On Thursdays of Lent, I’m going to be sharing a vegan recipe as I attempt to learn not only to cook vegetables, but enjoy eating them.  Tonight’s yummy experiment was inspired by reading four different stir-fry recipes.

One of my new loves is rainbow chard–it’s not only beautiful green with veins of red or yellow or purple, it’s flavor is rich and nutty, without the I’m-eating-grass bitterness of spinach.

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Tofu Stir-fry

2 cloves of garlic, finely chopped

1 tablespoon toasted sesame oil

1 tablespoon sesame oil

1 bunch of green onion, chopped

3 large leaves of rainbow chard, chopped

1/2 package of frozen vegetable stir-fry (onions, red peppers, brocolli, mushrooms, water chestnuts)

1 cup chopped roasted red peppers

1 1/2 cups extra-firm silken tofu, cubed

1 teaspoon salt

1/2 teaspoon tumeric

1 tablespoon agave nectar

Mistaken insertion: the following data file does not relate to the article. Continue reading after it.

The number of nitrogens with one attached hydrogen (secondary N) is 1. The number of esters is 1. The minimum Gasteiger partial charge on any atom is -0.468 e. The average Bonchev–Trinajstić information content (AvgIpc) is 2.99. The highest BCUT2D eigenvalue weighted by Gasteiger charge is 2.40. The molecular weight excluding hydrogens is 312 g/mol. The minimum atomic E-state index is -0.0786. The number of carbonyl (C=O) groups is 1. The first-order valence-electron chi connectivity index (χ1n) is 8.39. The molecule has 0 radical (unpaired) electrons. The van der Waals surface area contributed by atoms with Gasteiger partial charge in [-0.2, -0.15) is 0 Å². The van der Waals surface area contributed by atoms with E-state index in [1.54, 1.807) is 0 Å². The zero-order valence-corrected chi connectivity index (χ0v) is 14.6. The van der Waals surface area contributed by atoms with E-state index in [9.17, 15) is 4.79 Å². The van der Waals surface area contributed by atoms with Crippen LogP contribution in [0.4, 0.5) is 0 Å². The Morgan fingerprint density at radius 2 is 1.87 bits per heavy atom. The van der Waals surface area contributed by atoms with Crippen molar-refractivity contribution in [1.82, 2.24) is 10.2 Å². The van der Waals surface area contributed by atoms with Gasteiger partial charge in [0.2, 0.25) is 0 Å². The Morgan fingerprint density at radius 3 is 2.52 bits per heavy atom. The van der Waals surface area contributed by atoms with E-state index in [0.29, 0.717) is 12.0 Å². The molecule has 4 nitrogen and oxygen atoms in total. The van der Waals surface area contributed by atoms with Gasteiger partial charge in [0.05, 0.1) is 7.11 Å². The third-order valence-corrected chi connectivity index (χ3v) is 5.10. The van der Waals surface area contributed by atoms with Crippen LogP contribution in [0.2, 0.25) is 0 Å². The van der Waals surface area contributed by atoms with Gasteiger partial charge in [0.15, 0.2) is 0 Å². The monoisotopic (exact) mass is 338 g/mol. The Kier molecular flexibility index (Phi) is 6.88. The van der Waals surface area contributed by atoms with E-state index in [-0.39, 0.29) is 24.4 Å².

1/8 cup whole bean tamari (For migraine-sufferers, this is optional. The jury is still out whether tamari will go on my list of susan-unfriendly foods, but I’m hopeful. It smells and tastes so good!)

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Saute garlic in sesame oils for a two minutes at medium high heat, stirring constantly. Add frozen veggies and green onion.  Stir until veggies are thawed, about 3 minutes, then add red peppers, chard, tofu, salt, honey, and tamari.  Keep everything moving for 5 minutes or less on medium high heat. Veggies should be bright colored and still crisp.  Makes two meals.

Serve over rice.

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Mar 9 2011

Lenten Joy

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In the Celtic tradition, Philip Newell speaks of “listening to the heartbeat of God.”  John, the Beloved Disciple, heard the human blood pumping through Jesus as he rested his head on Jesus’ chest during the Last Supper. Such an image is so intimate, I almost want to shy away from envisioning it.  But, just as John, we are all invited into such deep intimacy with God.